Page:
Social media branding and engagement for Clinical Trials

In the latest episode of #clinfluencers, Luke Edington flew to San Diego for the 2017 BIO International Convention. While there, he met up with the “Clinical Trials Guru” Dan Sfera, and his business partner Chris Sauber. Have a look at the video (above), and then read on.

Dan is ubiquitous on social media when it comes to clinical trials. He has made many explainer videos about research and has also interviewed many people in the industry. Dan is a unique position in the industry and shares his insights on how you can use social media to further develop your trial site’s brand and reach.

Aim to produce regular quality content around issues that matter to you. Video content is by far the most engaging medium, and through it you can really connect with your target audience. However, videos may not always be feasible due to time or hardware constraints. In this case, consider doing podcasts or text blogs, which have very low barriers to entry. You will still be able to give a voice to your trial site, and can work just as well.

It is important to think about the subject matter in the content you will produce, as it will come from your overall goals and business strategy. For example, on Dan’s youtube channel, he provides explainer videos, podcasts, interviews, and shares his general thoughts on clinical trials. Aim to produce something that plays to your strengths, in order to demonstrate what you know and what your views are. Because the clinical trials industry is quite a conservative one, you may find it hard to produce content – don’t be limited by what the norm is and instead have a look at what companies in different sectors do to engage their audience.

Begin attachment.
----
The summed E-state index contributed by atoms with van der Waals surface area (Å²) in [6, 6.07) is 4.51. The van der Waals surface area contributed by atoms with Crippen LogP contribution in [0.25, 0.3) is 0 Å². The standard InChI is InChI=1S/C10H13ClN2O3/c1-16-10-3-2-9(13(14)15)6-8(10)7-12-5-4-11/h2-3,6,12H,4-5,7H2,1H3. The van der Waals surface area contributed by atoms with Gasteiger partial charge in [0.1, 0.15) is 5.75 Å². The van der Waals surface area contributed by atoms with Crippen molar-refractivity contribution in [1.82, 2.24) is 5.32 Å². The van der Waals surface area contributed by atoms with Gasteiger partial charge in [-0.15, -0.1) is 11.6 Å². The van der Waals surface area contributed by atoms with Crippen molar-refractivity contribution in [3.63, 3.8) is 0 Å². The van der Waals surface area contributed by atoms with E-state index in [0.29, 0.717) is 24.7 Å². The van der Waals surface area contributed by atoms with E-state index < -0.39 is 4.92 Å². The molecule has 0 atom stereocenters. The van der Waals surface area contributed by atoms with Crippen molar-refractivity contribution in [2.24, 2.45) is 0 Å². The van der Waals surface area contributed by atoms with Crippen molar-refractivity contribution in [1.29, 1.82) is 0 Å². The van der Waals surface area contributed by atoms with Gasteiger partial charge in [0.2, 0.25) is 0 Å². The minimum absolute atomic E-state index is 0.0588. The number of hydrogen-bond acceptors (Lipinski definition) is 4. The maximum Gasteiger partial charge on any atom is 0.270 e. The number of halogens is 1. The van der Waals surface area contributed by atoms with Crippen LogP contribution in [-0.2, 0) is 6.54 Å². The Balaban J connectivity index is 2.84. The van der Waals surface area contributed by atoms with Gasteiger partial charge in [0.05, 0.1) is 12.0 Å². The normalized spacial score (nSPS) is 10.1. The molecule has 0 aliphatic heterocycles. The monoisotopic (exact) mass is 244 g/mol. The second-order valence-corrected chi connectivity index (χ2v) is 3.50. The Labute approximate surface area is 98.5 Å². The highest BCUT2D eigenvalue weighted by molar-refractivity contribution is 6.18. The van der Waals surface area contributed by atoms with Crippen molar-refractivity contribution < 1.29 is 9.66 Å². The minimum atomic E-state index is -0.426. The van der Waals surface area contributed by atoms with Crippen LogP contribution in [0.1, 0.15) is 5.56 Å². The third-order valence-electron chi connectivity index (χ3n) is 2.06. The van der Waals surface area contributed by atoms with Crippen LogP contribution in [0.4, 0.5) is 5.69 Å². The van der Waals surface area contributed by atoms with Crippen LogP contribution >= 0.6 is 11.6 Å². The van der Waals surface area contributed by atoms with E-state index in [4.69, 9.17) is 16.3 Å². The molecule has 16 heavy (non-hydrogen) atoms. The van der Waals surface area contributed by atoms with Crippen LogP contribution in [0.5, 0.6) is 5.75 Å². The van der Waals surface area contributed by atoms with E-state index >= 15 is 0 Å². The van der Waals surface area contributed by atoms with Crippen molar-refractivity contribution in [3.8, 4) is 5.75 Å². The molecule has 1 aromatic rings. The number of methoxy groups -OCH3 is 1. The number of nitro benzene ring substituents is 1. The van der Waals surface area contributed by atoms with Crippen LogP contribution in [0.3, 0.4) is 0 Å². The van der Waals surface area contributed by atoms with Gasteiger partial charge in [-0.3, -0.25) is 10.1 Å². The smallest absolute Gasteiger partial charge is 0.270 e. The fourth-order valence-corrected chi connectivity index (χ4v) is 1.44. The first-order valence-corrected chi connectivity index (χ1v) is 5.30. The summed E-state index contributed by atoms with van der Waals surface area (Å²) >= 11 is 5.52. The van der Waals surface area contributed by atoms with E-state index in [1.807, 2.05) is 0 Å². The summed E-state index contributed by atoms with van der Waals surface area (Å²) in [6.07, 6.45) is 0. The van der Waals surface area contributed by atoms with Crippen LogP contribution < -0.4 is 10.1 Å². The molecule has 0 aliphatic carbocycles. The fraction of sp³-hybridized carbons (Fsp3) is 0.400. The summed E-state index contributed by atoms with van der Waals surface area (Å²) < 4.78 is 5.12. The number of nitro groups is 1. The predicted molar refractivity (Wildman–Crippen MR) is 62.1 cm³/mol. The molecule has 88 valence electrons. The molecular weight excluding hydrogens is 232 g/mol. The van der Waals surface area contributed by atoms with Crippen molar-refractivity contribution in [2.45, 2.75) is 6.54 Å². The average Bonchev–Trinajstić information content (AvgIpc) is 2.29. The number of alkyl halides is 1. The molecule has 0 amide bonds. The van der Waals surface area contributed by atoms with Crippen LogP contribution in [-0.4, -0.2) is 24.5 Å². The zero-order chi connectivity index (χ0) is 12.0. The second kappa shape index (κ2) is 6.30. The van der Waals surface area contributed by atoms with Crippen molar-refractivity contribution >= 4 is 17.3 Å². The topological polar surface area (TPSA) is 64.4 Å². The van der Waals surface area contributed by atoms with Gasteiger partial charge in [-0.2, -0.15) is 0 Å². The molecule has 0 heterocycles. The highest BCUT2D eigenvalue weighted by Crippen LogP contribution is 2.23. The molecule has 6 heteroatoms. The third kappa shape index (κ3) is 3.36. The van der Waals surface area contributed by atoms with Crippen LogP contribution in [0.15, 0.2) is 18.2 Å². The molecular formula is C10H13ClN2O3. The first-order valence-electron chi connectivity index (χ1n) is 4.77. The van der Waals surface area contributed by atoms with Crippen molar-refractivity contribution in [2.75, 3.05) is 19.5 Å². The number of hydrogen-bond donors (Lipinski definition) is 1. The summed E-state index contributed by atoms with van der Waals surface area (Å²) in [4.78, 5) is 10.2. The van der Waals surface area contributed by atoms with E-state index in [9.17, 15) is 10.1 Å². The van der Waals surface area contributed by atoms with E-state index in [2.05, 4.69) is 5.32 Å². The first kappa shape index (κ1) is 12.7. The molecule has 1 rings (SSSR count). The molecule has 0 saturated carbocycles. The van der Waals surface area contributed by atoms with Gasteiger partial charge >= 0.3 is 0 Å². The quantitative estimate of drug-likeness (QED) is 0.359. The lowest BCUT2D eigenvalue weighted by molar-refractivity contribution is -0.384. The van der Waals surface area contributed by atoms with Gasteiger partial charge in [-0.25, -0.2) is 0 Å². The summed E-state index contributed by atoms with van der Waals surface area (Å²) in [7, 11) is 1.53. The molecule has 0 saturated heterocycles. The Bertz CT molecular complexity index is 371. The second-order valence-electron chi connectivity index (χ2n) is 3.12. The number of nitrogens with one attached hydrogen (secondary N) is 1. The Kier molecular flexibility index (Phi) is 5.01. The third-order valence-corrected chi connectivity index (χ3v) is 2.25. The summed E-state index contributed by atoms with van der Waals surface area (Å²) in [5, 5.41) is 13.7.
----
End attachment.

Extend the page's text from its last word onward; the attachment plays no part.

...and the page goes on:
Social media can be used in two main ways. Dan makes the distinction between sales, which operates on short timescales, and branding, which is a longer-term activity. Sales is immediate results, something that will help recruit participants for a new study, get a sponsor’s attention for their new project, or selling merchandise. Sales tends to be overlooked as a profession, but it really comes down to the results you can achieve. If you are able to attract a large amount of interest and convert that interest into people who use and support your trial site, you are a good salesperson.

Branding, however, is more focused on how your trial site is perceived by the audience you are interested in. It aims to influence this perception, and does this through providing useful or interesting content. As an example, think about what content other companies produce, their “voice” (casual, formal, funny, informative), and who they choose to produce content for. All are important aspects of branding. Get involved and get out there, don’t wait to achieve perfection before posting or publishing anything, because then it will never happen.

It is important to remember that basically everyone can and does post their interests and thoughts on social media. If you do your research on a specific person or group of people, you can find out what they’re talking about and their opinions on a wide variety of subjects (check out their Facebook, Twitter, LinkedIn and any other appropriate channels). This should give you a good idea about what types of content to produce. Don’t be afraid to engage with them – companies are encouraged and often expected to interact with their audience on social media. You might be surprised at the results; this interview only happened because Luke met Dan (and Chris) through social media channels!

Explore how you can do more online in a flash with the newest Datapharm Initiative – The free trial site and clinical trial information pages you create are designed to be shared on social media!

Also for the full uncut version of this interview, head to Dan’s channel at

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